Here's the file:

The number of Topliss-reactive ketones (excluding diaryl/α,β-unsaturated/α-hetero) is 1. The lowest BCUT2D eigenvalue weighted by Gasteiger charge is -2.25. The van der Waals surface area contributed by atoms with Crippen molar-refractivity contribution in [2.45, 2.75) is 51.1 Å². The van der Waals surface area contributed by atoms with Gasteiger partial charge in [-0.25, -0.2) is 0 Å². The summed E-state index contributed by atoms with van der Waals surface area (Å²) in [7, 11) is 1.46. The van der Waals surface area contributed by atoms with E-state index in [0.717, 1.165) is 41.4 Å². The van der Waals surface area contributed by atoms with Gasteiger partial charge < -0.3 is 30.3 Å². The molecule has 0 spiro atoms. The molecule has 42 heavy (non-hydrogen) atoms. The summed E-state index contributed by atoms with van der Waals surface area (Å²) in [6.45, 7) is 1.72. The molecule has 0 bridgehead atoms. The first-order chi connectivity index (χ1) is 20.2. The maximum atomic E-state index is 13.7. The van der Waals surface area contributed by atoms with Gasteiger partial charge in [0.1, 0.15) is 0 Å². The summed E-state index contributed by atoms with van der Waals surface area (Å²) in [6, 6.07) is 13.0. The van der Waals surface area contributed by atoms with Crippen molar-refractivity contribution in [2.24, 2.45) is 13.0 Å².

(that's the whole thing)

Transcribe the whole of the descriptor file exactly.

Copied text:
The number of Topliss-reactive ketones (excluding diaryl/α,β-unsaturated/α-hetero) is 1. The lowest BCUT2D eigenvalue weighted by Gasteiger charge is -2.25. The van der Waals surface area contributed by atoms with Crippen molar-refractivity contribution in [2.45, 2.75) is 51.1 Å². The van der Waals surface area contributed by atoms with Gasteiger partial charge in [-0.25, -0.2) is 0 Å². The summed E-state index contributed by atoms with van der Waals surface area (Å²) in [7, 11) is 1.46. The van der Waals surface area contributed by atoms with E-state index in [0.717, 1.165) is 41.4 Å². The van der Waals surface area contributed by atoms with Gasteiger partial charge < -0.3 is 30.3 Å². The molecule has 0 spiro atoms. The molecule has 42 heavy (non-hydrogen) atoms. The summed E-state index contributed by atoms with van der Waals surface area (Å²) in [6.45, 7) is 1.72. The molecule has 0 bridgehead atoms. The first-order chi connectivity index (χ1) is 20.2. The maximum atomic E-state index is 13.7. The van der Waals surface area contributed by atoms with Gasteiger partial charge in [0.1, 0.15) is 0 Å². The summed E-state index contributed by atoms with van der Waals surface area (Å²) in [6, 6.07) is 13.0. The van der Waals surface area contributed by atoms with Crippen molar-refractivity contribution in [2.24, 2.45) is 13.0 Å².